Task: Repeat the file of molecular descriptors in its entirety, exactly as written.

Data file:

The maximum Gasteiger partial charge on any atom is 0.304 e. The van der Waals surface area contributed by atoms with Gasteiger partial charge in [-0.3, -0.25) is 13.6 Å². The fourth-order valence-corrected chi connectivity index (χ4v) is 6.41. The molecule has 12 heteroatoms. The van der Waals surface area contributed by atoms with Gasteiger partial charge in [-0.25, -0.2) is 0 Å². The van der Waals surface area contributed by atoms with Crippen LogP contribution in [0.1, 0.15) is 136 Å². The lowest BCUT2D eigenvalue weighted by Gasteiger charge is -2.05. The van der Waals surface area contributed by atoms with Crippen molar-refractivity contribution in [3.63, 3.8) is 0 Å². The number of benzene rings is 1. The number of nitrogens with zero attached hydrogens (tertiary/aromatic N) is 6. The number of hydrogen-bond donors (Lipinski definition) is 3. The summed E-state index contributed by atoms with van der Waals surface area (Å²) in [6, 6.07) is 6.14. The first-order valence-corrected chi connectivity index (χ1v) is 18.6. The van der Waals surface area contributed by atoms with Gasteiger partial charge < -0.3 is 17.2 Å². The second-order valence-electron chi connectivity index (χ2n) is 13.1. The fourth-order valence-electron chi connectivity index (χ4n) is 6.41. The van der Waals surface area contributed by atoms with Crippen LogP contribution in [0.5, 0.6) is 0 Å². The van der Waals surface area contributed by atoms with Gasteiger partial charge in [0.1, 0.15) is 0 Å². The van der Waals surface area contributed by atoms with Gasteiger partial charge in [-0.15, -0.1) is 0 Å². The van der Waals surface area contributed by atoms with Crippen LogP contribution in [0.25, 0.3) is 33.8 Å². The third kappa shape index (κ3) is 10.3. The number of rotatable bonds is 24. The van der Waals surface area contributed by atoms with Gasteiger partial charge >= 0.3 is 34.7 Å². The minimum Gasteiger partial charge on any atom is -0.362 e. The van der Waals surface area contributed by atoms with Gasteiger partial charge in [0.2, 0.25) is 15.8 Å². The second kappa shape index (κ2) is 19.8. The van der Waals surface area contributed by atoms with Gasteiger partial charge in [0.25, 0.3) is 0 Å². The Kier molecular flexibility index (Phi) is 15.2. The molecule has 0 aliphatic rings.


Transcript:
The maximum Gasteiger partial charge on any atom is 0.304 e. The van der Waals surface area contributed by atoms with Gasteiger partial charge in [-0.3, -0.25) is 13.6 Å². The fourth-order valence-corrected chi connectivity index (χ4v) is 6.41. The molecule has 12 heteroatoms. The van der Waals surface area contributed by atoms with Gasteiger partial charge in [-0.25, -0.2) is 0 Å². The van der Waals surface area contributed by atoms with Crippen LogP contribution in [0.1, 0.15) is 136 Å². The lowest BCUT2D eigenvalue weighted by Gasteiger charge is -2.05. The van der Waals surface area contributed by atoms with Crippen molar-refractivity contribution in [3.63, 3.8) is 0 Å². The number of benzene rings is 1. The number of nitrogens with zero attached hydrogens (tertiary/aromatic N) is 6. The number of hydrogen-bond donors (Lipinski definition) is 3. The summed E-state index contributed by atoms with van der Waals surface area (Å²) in [6, 6.07) is 6.14. The first-order valence-corrected chi connectivity index (χ1v) is 18.6. The van der Waals surface area contributed by atoms with Gasteiger partial charge < -0.3 is 17.2 Å². The second-order valence-electron chi connectivity index (χ2n) is 13.1. The fourth-order valence-electron chi connectivity index (χ4n) is 6.41. The van der Waals surface area contributed by atoms with Crippen LogP contribution in [0.5, 0.6) is 0 Å². The van der Waals surface area contributed by atoms with Gasteiger partial charge in [0.1, 0.15) is 0 Å². The van der Waals surface area contributed by atoms with Gasteiger partial charge in [-0.15, -0.1) is 0 Å². The van der Waals surface area contributed by atoms with Crippen LogP contribution in [0.25, 0.3) is 33.8 Å². The third kappa shape index (κ3) is 10.3. The number of rotatable bonds is 24. The van der Waals surface area contributed by atoms with Gasteiger partial charge >= 0.3 is 34.7 Å². The minimum Gasteiger partial charge on any atom is -0.362 e. The van der Waals surface area contributed by atoms with Gasteiger partial charge in [0.2, 0.25) is 15.8 Å². The second kappa shape index (κ2) is 19.8. The van der Waals surface area contributed by atoms with Gasteiger partial charge in [0.25, 0.3) is 0 Å². The Kier molecular flexibility index (Phi) is 15.2. The molecule has 0 aliphatic rings.